Depreciation and Useful Life

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Buildings, machinery, equipment, furniture, fixtures, computers, outdoor lighting, parking lots, cars, and trucks are examples of assets that will last for more than one year, but will not last indefinitely. Over time, these assets depreciate. Depreciation is defined as a non-cash expense that reduces the value of an asset as a result of physical or functional factors over time.

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Therefore, the costs of the fixed assets should be recorded as an expense over their useful lives, since they depreciate and must be replaced once the end of their useful life is reached.

Physical depreciation factors include wear and tear during use or from being exposed to such things as weather. Functional depreciation factors include obsolescence or changes in customer needs that cause the asset to no longer provide services for which it was intended or needed. When it comes to computing depreciation, there are three factors that determine the depreciation expense for a fixed asset: the asset’s initial cost, expected useful life, and estimated residual value. And there are also three different ways to calculate depreciation: the straight –line method, the units-of-production method, and the double-declining-balance method.

The straight-line method of depreciation provides the same amount of depreciation expense for each year of the asset’s useful life, and is known to be the most commonly used method of calculating depreciation. The unit’s-of-production method of depreciation provides the same amount of depreciation expense for each unit of production. Based on what the asset is, the unit’s-of-production method can be expressed in terms of quantity produced, miles, hours, etc. and is often used when the fixed assets in service time or use varies from year to year.

The double-declining-balance method of depreciation provides for a declining periodic expense over the expected useful life of the asset. The double-declining-balance method shows a higher depreciation in the first year of the asset’s use, followed by declining depreciation amounts in the years following, which is why this method is also referred to as an accelerated depreciation method. There are several different types of assets that depreciate over time. Depreciation refers to fixed assets, which exist physically, thus making them tangible assets.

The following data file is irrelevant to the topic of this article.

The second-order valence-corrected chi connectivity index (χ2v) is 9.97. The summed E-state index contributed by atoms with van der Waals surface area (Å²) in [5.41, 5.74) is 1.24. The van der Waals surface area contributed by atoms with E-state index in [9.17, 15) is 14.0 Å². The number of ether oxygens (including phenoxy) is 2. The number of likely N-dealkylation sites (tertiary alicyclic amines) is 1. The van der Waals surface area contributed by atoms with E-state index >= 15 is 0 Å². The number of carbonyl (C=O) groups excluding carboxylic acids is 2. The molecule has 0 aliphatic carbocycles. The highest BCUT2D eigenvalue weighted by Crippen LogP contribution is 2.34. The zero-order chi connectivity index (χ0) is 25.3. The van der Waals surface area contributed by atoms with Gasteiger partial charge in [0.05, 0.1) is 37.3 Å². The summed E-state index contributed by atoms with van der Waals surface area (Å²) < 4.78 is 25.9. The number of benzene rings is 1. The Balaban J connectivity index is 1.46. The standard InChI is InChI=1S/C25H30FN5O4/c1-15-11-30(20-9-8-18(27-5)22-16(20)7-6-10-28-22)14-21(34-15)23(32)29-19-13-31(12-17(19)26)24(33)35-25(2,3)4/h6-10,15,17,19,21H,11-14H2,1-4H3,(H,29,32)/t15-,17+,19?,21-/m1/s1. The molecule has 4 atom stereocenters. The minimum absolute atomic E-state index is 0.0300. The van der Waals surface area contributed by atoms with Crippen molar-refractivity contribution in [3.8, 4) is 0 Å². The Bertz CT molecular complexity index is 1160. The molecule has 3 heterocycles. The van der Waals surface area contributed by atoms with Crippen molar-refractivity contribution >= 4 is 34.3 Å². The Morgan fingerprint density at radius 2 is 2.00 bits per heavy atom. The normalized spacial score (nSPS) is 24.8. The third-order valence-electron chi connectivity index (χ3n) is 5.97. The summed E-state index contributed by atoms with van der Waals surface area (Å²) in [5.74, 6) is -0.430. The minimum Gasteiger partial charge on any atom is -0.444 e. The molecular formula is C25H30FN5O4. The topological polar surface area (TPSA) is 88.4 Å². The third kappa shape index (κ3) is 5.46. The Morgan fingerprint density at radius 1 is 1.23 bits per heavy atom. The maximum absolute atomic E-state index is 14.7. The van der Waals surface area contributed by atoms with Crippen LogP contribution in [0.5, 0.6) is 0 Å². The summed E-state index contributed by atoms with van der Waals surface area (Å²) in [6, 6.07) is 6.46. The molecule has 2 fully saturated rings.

In some cases, there are assets that do not depreciate. An example of an asset that does not depreciate would be land since it has an unlimited useful life. If land has a limited useful life, as is the case with a quarry, then it is acceptable to depreciate it over its useful life. One example of an asset that would depreciate would be a MacBook Pro laptop. This is an asset that I would use the straight-line method for being that while computers and technology are constantly changing; devices such as MacBook Pro’s seem to consistently hold their value.

Let’s say you purchased the MacBook Pro for $2800 with an expected useful life of 5 years and an estimated residual value of $700, according to the straight-line method of depreciation, it would be calculated as: Annual Depreciation = Cost –Residual Value = $2800-$700 = $420. 00 Useful life 5 Another example of an asset that would depreciate over time would be a vehicle. This is an asset that I would use the units-of-production method for being that the usage and mileage may vary from year to year.

Let’s say you purchased the vehicle for $59,900 that is expected to have a useful life of 95,000 miles and an estimated residual value of $19,560, and during the year the vehicle was operated 21,000 miles. According to the units-of-production method of depreciation, it would be calculated as: Step 1: Depreciation per Unit = Cost –Residual Value = $59,900 -$19,560 = $0. 42 per mile Total Units of Production 95,000 miles Step2: Depreciation Expense=Depreciation per unit X Total Units of Production Used Depreciation Expense = $0. 42 X 21,000 Miles = $8,820